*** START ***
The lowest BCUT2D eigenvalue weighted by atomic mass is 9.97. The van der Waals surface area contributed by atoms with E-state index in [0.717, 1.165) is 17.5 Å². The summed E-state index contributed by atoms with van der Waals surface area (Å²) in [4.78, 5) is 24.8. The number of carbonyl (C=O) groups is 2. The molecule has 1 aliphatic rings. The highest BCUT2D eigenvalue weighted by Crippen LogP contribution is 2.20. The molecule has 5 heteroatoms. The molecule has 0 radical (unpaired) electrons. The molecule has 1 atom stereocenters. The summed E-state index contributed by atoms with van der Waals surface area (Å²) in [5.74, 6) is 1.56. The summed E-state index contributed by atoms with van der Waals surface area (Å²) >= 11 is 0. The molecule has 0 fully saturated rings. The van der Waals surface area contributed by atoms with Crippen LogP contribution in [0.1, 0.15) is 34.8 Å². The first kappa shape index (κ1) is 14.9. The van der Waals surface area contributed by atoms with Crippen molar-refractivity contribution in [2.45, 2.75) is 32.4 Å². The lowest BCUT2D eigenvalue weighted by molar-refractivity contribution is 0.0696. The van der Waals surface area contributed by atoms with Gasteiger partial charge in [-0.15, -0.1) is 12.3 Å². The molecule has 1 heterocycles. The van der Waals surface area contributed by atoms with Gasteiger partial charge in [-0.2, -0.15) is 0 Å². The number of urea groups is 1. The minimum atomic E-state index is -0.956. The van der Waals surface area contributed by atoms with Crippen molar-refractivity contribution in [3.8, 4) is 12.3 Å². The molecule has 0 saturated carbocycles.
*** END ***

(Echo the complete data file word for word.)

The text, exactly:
The lowest BCUT2D eigenvalue weighted by atomic mass is 9.97. The van der Waals surface area contributed by atoms with E-state index in [0.717, 1.165) is 17.5 Å². The summed E-state index contributed by atoms with van der Waals surface area (Å²) in [4.78, 5) is 24.8. The number of carbonyl (C=O) groups is 2. The molecule has 1 aliphatic rings. The highest BCUT2D eigenvalue weighted by Crippen LogP contribution is 2.20. The molecule has 5 heteroatoms. The molecule has 0 radical (unpaired) electrons. The molecule has 1 atom stereocenters. The summed E-state index contributed by atoms with van der Waals surface area (Å²) in [5.74, 6) is 1.56. The summed E-state index contributed by atoms with van der Waals surface area (Å²) >= 11 is 0. The molecule has 0 fully saturated rings. The van der Waals surface area contributed by atoms with Crippen LogP contribution in [0.1, 0.15) is 34.8 Å². The first kappa shape index (κ1) is 14.9. The van der Waals surface area contributed by atoms with Crippen molar-refractivity contribution in [2.45, 2.75) is 32.4 Å². The lowest BCUT2D eigenvalue weighted by molar-refractivity contribution is 0.0696. The van der Waals surface area contributed by atoms with Gasteiger partial charge in [-0.15, -0.1) is 12.3 Å². The molecule has 1 heterocycles. The van der Waals surface area contributed by atoms with Gasteiger partial charge in [-0.2, -0.15) is 0 Å². The number of urea groups is 1. The minimum atomic E-state index is -0.956. The van der Waals surface area contributed by atoms with Crippen molar-refractivity contribution in [3.8, 4) is 12.3 Å². The molecule has 0 saturated carbocycles.